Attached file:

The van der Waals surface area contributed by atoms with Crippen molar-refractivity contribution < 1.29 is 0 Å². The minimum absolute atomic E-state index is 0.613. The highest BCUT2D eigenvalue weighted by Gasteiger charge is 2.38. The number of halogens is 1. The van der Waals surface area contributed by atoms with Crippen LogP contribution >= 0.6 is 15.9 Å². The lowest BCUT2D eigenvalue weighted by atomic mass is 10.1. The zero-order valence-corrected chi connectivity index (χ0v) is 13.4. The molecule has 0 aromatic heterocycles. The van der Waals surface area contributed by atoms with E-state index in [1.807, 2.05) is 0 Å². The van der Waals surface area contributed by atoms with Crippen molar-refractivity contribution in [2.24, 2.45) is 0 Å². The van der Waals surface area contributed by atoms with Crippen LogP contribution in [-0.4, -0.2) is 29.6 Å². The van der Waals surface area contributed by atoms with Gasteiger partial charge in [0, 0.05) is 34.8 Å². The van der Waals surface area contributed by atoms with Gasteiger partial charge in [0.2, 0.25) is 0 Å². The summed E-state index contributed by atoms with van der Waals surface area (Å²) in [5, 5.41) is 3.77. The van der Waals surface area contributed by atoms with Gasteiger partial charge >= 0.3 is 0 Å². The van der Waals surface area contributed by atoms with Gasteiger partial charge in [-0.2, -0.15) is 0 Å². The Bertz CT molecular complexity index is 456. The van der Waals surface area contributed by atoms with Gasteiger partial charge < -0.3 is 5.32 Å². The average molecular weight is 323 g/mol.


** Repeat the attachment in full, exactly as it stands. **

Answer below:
The van der Waals surface area contributed by atoms with Crippen molar-refractivity contribution < 1.29 is 0 Å². The minimum absolute atomic E-state index is 0.613. The highest BCUT2D eigenvalue weighted by Gasteiger charge is 2.38. The number of halogens is 1. The van der Waals surface area contributed by atoms with Crippen LogP contribution >= 0.6 is 15.9 Å². The lowest BCUT2D eigenvalue weighted by atomic mass is 10.1. The zero-order valence-corrected chi connectivity index (χ0v) is 13.4. The molecule has 0 aromatic heterocycles. The van der Waals surface area contributed by atoms with E-state index in [1.807, 2.05) is 0 Å². The van der Waals surface area contributed by atoms with Crippen molar-refractivity contribution in [2.24, 2.45) is 0 Å². The van der Waals surface area contributed by atoms with Crippen LogP contribution in [-0.4, -0.2) is 29.6 Å². The van der Waals surface area contributed by atoms with Gasteiger partial charge in [0, 0.05) is 34.8 Å². The van der Waals surface area contributed by atoms with Gasteiger partial charge in [0.2, 0.25) is 0 Å². The summed E-state index contributed by atoms with van der Waals surface area (Å²) in [5, 5.41) is 3.77. The van der Waals surface area contributed by atoms with Gasteiger partial charge >= 0.3 is 0 Å². The van der Waals surface area contributed by atoms with Gasteiger partial charge in [-0.2, -0.15) is 0 Å². The Bertz CT molecular complexity index is 456. The van der Waals surface area contributed by atoms with Gasteiger partial charge < -0.3 is 5.32 Å². The average molecular weight is 323 g/mol.